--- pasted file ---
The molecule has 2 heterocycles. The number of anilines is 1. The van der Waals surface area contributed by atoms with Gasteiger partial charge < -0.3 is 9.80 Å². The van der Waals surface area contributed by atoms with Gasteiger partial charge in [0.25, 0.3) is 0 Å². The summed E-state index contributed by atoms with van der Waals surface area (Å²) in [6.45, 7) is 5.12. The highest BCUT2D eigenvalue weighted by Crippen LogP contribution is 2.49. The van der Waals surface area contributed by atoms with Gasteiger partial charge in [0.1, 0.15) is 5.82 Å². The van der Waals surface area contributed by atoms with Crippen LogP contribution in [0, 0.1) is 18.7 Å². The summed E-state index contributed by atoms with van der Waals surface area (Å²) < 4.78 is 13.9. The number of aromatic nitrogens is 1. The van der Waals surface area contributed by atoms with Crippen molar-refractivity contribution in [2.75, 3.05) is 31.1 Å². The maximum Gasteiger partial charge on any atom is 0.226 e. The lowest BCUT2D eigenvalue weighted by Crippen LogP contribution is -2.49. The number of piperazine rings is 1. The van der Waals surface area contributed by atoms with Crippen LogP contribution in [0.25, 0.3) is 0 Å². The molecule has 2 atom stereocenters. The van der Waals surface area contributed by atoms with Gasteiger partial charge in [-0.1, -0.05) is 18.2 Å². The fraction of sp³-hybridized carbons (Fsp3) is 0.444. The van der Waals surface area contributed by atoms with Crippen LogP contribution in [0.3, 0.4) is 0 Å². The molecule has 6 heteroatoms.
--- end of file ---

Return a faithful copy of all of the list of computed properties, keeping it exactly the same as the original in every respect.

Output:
The molecule has 2 heterocycles. The number of anilines is 1. The van der Waals surface area contributed by atoms with Gasteiger partial charge < -0.3 is 9.80 Å². The van der Waals surface area contributed by atoms with Gasteiger partial charge in [0.25, 0.3) is 0 Å². The summed E-state index contributed by atoms with van der Waals surface area (Å²) in [6.45, 7) is 5.12. The highest BCUT2D eigenvalue weighted by Crippen LogP contribution is 2.49. The van der Waals surface area contributed by atoms with Gasteiger partial charge in [0.1, 0.15) is 5.82 Å². The van der Waals surface area contributed by atoms with Crippen LogP contribution in [0, 0.1) is 18.7 Å². The summed E-state index contributed by atoms with van der Waals surface area (Å²) < 4.78 is 13.9. The number of aromatic nitrogens is 1. The van der Waals surface area contributed by atoms with Crippen molar-refractivity contribution in [2.75, 3.05) is 31.1 Å². The maximum Gasteiger partial charge on any atom is 0.226 e. The lowest BCUT2D eigenvalue weighted by Crippen LogP contribution is -2.49. The number of piperazine rings is 1. The van der Waals surface area contributed by atoms with Crippen LogP contribution in [0.25, 0.3) is 0 Å². The molecule has 2 atom stereocenters. The van der Waals surface area contributed by atoms with Gasteiger partial charge in [-0.1, -0.05) is 18.2 Å². The fraction of sp³-hybridized carbons (Fsp3) is 0.444. The van der Waals surface area contributed by atoms with Crippen LogP contribution in [0.3, 0.4) is 0 Å². The molecule has 6 heteroatoms.